Every idea, drop of sweat, tear, and perhaps bit of blood is what counts, and what lives on in my heart. A finished product cannot sustain indefinite satisfaction; only the recurrent cycle of starting from scratch and blueprinting and building and doing could continuously, reliably bring a smile to my eyes, a song to my lips, a passion to share
-While challenges may exist, I truly believe it is up to the individual to surmount all struggles and keep stepping forwards one baby step at a time no matter what.
Some statistics may show that the acting and modelling industries are female-dominated in number but not in payrates. Wage gaps still exist all across the entertainment industry. And where are those women directors? Still not quite here.
But percentages on a page don’t bother me from creating my work to beautify the world.
My legacy is to break stereotypes, one at a time.
Sure, I’ll write the script, be the actress, put together the budget – and perhaps a few financial statements as well with my accounting degree. I’ll do whatever it takes to get the project together; I don’t mind.
No isn’t an answer.
-Creativity itself is an ever-evolving concept; the creative industry is vastly in need of revolution. Nothing can remain stagnant and satisfying; change is what spurs creativity, innovation, and renewed interest.
Long gone are the days of dynasties and monarchs; no longer should the creative industry be ruled by a few kings and queens. Every artist should have equal opportunity at creating something big; of bringing a new masterpiece to the wall of fame.
It takes audacious souls to break down such barriers. The creative industry seeks these spirited creators to revolutionise the landscape of Hollywood and every other major studio and platform to embrace the new, the different, and the unknown.
-For me, a project must contain values that align with personal ones in order to be meaningful and fulfilling. I’m happy to be a part of any creation that promotes positivity.
When I’m there, I always bring a positive attitude and open heart. When you open your heart and mind, put aside your fears, and embrace failure, you’re bound to create something magical.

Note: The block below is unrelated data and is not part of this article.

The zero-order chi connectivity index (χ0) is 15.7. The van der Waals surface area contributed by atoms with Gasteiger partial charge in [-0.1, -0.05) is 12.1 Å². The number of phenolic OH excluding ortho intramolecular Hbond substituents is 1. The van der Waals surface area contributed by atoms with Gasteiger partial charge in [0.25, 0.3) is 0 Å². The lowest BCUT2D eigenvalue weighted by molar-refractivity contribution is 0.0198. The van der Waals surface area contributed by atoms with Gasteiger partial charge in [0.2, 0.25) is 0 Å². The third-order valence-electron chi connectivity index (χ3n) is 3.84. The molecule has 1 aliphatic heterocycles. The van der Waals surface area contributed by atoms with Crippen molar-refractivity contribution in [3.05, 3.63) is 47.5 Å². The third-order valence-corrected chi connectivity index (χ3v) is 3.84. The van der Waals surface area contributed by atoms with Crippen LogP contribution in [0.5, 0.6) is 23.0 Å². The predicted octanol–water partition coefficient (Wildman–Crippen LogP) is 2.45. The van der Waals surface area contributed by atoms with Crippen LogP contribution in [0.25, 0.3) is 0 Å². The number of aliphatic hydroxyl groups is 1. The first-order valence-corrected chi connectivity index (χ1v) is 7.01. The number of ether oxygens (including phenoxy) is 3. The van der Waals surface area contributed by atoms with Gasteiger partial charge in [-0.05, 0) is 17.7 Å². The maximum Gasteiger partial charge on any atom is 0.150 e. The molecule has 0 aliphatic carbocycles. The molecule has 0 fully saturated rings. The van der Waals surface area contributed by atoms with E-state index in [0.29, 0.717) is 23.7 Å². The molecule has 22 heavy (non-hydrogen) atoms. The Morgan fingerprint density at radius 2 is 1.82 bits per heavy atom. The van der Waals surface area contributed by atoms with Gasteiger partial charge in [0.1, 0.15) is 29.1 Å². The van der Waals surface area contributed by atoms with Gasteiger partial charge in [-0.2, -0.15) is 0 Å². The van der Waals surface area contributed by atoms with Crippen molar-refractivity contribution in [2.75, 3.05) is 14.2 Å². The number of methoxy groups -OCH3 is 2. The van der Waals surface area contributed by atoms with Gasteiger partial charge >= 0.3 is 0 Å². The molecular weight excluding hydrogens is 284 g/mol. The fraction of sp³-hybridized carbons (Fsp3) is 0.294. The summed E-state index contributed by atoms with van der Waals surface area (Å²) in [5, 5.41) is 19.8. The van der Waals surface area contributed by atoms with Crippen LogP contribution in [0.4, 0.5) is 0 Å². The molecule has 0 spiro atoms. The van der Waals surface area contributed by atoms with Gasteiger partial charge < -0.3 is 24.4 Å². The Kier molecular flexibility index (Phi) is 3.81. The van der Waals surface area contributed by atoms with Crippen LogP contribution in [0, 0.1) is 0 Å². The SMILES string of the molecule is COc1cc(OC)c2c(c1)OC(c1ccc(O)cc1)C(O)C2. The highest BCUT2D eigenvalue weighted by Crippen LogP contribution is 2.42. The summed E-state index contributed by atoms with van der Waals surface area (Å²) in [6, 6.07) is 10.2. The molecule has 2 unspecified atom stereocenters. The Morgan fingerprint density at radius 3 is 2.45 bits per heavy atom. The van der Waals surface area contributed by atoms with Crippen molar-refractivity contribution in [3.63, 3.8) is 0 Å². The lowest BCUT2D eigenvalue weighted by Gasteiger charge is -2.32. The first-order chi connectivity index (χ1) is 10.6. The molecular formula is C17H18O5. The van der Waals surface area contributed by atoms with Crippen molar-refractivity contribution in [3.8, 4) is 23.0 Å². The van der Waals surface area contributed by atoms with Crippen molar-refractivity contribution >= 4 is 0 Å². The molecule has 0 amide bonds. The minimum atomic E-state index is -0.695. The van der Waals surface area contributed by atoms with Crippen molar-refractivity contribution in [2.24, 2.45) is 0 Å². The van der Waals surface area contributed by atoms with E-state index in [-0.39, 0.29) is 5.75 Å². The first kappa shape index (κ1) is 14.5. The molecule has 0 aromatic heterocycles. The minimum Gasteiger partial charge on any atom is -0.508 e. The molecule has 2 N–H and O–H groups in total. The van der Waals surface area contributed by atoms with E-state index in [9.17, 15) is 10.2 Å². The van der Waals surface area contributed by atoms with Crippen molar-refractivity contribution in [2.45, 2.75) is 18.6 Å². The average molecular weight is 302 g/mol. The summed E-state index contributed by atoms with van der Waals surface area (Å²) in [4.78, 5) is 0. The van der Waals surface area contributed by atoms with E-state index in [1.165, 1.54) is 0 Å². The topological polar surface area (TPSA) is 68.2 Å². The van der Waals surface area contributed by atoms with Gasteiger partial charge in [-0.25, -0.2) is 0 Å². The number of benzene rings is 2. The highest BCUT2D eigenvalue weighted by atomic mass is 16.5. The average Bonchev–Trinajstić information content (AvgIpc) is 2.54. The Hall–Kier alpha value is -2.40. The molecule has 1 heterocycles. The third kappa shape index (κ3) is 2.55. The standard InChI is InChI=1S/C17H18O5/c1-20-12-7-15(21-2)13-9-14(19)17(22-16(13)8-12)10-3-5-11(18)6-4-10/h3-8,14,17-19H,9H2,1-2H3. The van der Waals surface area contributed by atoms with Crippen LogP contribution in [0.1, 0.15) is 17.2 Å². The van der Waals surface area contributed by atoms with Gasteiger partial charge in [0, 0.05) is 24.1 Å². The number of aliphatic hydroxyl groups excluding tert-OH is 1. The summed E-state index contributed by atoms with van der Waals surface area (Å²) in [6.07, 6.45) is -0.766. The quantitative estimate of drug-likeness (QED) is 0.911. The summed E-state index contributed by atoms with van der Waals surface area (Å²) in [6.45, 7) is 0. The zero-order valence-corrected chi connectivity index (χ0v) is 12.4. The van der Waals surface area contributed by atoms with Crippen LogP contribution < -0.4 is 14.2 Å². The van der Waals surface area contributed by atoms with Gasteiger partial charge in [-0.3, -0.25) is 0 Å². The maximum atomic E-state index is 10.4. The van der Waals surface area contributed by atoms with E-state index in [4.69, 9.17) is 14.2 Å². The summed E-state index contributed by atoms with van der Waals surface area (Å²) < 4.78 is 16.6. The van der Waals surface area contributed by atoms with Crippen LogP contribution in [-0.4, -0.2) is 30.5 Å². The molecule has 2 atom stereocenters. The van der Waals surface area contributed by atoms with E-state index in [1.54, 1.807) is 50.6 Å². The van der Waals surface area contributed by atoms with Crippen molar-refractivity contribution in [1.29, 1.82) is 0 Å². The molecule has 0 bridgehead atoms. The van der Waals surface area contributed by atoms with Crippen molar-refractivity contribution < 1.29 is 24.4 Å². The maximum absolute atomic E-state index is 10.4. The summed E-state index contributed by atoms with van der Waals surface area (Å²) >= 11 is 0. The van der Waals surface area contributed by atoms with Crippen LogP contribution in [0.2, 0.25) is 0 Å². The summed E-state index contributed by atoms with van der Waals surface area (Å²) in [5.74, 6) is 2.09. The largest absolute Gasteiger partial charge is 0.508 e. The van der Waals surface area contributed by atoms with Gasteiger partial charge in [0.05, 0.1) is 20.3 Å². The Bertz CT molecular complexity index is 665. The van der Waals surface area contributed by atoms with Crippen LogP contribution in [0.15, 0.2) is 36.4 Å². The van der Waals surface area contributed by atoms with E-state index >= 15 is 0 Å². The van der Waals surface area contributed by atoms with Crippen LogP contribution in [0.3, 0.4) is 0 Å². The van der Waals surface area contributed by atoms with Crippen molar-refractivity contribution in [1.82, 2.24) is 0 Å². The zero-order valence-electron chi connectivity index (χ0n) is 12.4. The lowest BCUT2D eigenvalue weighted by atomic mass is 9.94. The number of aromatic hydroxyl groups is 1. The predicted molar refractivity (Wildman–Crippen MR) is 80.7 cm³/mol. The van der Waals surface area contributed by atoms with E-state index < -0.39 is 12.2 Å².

My approach is to approach nothing with anything less than absolute passion, commitment, and curiosity.
–Maintaining balance is essential to success across all spectrums. It’s not just work-life balance; it’s also your physical and mental health.
I make time for self-care – which is not the same as self-indulgence. And it’s not just showering daily, remembering to eat lunch, and going to bed on time.
It’s like stress-management, stretching, going for a run to clear my head, playing the piano to let out that last bit of melancholy, or transforming a memorable dream into a short screenplay.
It’s also treating yourself every now and then – going on a little vacation, getting a special something that you weren’t so willing to spend on, or a slice of that banana cream pie.
But above all, it’s being able to say no when you need to. Sacrificing the projects that won’t elicit the most optimal utility, putting away the little things that won’t matter so much in the long run, and making time for what really is worthwhile. Knowing your priorities. Knowing your limits.
That’s true self-care, and the true art of balance.
Everyone has twenty-hours in a day, five hundred twenty-five thousand six hundred minutes in a year.
Staying inspired, perseverant, and happy drives me to keep pushing forwards.
And believe it or not, your beauty rest does more for you than you’d think. I need my solid eight hours.
-Currently I am working to produce and act in a feature film I wrote during my first year of high school – a passion I have nurtured and strived to transform into reality for four years. I’m also preparing to launch my Mediterranean-inspired haute couture fashion label Belle-Isle Couture and corresponding fashion magazine La Musé Mediterranée.
In the future, I aspire to continue my ambitious creative endeavors of writing, acting, modelling, and fashion designing.